Ventricular ErbB2/ErbB4 activation and downstream signaling in pacing-induced heart failureVentricular ErbB2/ErbB4 activation and downstream signaling in pacing-induced heart failure
Faculty of Pharmaceutical, Biomedical and Veterinary Sciences. Pharmacy
Translational Pathophysiological Research (TPR)
Journal of molecular and cellular cardiology. - London
46(2009):1, p. 33-38
University of Antwerp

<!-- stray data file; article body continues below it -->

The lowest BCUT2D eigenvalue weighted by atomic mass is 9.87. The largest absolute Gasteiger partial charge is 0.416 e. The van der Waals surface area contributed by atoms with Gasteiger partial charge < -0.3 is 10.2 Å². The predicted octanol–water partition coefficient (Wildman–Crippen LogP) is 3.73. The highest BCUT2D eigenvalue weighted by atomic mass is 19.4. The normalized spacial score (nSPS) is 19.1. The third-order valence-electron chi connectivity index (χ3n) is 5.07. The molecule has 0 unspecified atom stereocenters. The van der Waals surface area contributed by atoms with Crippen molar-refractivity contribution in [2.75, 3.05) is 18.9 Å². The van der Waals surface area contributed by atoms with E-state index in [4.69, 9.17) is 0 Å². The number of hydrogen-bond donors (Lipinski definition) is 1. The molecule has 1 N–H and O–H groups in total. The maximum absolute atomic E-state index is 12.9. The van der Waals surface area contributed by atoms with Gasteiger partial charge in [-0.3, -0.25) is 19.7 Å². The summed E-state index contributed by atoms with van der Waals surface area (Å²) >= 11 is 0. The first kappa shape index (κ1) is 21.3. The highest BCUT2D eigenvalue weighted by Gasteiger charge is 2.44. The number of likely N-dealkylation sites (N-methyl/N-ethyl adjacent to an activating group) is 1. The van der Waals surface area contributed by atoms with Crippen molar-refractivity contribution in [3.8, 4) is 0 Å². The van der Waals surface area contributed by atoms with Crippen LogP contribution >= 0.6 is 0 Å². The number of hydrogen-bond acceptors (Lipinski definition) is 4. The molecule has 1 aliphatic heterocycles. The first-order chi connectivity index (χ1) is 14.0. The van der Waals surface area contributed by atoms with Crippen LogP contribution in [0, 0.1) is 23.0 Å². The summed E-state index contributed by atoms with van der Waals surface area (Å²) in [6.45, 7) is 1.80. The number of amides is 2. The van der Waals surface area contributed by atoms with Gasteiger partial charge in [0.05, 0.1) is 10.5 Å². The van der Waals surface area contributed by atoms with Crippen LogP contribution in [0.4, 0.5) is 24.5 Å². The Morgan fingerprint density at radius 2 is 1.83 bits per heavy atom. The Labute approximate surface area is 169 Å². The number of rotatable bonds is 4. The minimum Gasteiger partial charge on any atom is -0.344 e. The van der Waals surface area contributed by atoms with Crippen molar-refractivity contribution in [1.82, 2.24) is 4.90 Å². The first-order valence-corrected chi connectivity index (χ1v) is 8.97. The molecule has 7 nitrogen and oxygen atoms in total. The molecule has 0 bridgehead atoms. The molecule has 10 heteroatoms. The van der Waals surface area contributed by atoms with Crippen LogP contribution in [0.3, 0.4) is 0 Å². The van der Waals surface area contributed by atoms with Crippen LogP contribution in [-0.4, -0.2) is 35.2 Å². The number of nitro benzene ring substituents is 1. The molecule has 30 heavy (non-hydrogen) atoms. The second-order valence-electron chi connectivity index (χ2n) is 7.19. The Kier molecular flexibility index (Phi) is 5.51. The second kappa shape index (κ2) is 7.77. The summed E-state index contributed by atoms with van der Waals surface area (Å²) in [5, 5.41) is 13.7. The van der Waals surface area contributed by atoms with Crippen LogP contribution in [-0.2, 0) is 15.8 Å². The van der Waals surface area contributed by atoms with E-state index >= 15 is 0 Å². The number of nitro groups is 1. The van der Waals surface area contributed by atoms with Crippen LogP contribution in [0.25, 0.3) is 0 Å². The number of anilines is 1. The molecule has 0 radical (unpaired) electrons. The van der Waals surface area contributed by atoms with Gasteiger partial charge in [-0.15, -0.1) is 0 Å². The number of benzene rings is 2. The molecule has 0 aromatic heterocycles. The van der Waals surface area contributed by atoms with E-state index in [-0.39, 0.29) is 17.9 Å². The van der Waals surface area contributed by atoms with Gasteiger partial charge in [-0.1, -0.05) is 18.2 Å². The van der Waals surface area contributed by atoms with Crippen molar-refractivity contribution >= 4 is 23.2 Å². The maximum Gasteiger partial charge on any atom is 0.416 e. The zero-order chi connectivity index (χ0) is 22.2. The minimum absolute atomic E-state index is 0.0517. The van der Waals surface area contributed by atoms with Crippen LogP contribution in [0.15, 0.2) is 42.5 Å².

The neuregulin-1 (NRG-1)/ErbB system has emerged as a cardioprotective system that becomes activated during myocardial stress, most convincingly shown in response to cardiotoxic chemotherapy. Direct evidence of increased ventricular ErbB receptor activity in heart failure unrelated to cardiotoxic drugs is, however, limited. We investigated changes in NRG-1 expression, ErbB receptor phosphorylation and downstream activation of intracellular ErbB targets during rapid pacing and progressive ventricular dysfunction in the dog. Heart failure was induced in dogs by 7 weeks of rapid pacing. Ventricular function was assessed by echocardiography. Messenger RNA expression was investigated in ventricular biopsies using quantitative PCR. Activation of NRG-1/ErbB signaling and of downstream targets was investigated using immunoprecipitation and/or Western blotting. Over the course of 7 weeks of pacing and ventricular dilatation, ventricular levels of NRG-1, but not of other ErbB4 ligands, and of ADAM19, a protease promoting NRG-1 release, progressively increased. In parallel, levels of activated ErbB2 and ErbB4, phosphorylated at tyrosine residues 877/1248 and 1284 respectively, became progressively higher. Similarly, levels of total and phosphorylated PI-3 kinase increased. Surprisingly, however, and in contrast with activation of downstream targets of ErbB receptors in normal hearts, Akt and ERK1/2, remained inactivated. This study shows that ventricular ErbB2 and ErbB4 receptors become activated during the development of pacing-induced heart failure, but that downstream signaling is, at least partly, abrogated. Abrogation of cardioprotective signaling after ErbB activation is an unanticipated phenomenon in the progression of heart failure with possibly major pathophysiological significance. The underlying mechanisms should be further elucidated.